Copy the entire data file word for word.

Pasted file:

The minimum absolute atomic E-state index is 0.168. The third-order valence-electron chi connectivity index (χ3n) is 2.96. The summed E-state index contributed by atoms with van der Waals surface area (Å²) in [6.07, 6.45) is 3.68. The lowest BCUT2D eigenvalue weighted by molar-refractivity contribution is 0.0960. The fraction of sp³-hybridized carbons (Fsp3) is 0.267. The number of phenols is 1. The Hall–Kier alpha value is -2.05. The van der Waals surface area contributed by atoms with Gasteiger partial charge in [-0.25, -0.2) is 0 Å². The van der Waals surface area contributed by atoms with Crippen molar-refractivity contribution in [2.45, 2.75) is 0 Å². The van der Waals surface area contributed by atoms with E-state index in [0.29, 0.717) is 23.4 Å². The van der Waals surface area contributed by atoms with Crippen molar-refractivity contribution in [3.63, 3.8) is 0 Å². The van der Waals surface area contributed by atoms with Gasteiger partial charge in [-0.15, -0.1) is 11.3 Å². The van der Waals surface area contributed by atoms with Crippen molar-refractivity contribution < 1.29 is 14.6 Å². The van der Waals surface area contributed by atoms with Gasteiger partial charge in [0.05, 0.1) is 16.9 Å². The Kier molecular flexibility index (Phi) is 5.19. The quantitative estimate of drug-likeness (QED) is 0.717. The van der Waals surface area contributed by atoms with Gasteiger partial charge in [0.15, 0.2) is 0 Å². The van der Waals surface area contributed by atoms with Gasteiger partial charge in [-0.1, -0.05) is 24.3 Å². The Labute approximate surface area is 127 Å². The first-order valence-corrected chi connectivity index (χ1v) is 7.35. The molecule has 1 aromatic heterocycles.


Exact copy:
The minimum absolute atomic E-state index is 0.168. The third-order valence-electron chi connectivity index (χ3n) is 2.96. The summed E-state index contributed by atoms with van der Waals surface area (Å²) in [6.07, 6.45) is 3.68. The lowest BCUT2D eigenvalue weighted by molar-refractivity contribution is 0.0960. The fraction of sp³-hybridized carbons (Fsp3) is 0.267. The number of phenols is 1. The Hall–Kier alpha value is -2.05. The van der Waals surface area contributed by atoms with Gasteiger partial charge in [-0.25, -0.2) is 0 Å². The van der Waals surface area contributed by atoms with Crippen molar-refractivity contribution in [2.45, 2.75) is 0 Å². The van der Waals surface area contributed by atoms with E-state index in [0.29, 0.717) is 23.4 Å². The van der Waals surface area contributed by atoms with Crippen molar-refractivity contribution in [3.63, 3.8) is 0 Å². The van der Waals surface area contributed by atoms with Gasteiger partial charge in [-0.15, -0.1) is 11.3 Å². The van der Waals surface area contributed by atoms with Crippen molar-refractivity contribution < 1.29 is 14.6 Å². The van der Waals surface area contributed by atoms with Gasteiger partial charge in [0.05, 0.1) is 16.9 Å². The Kier molecular flexibility index (Phi) is 5.19. The quantitative estimate of drug-likeness (QED) is 0.717. The van der Waals surface area contributed by atoms with Gasteiger partial charge in [0.15, 0.2) is 0 Å². The van der Waals surface area contributed by atoms with Gasteiger partial charge in [-0.1, -0.05) is 24.3 Å². The Labute approximate surface area is 127 Å². The first-order valence-corrected chi connectivity index (χ1v) is 7.35. The molecule has 1 aromatic heterocycles.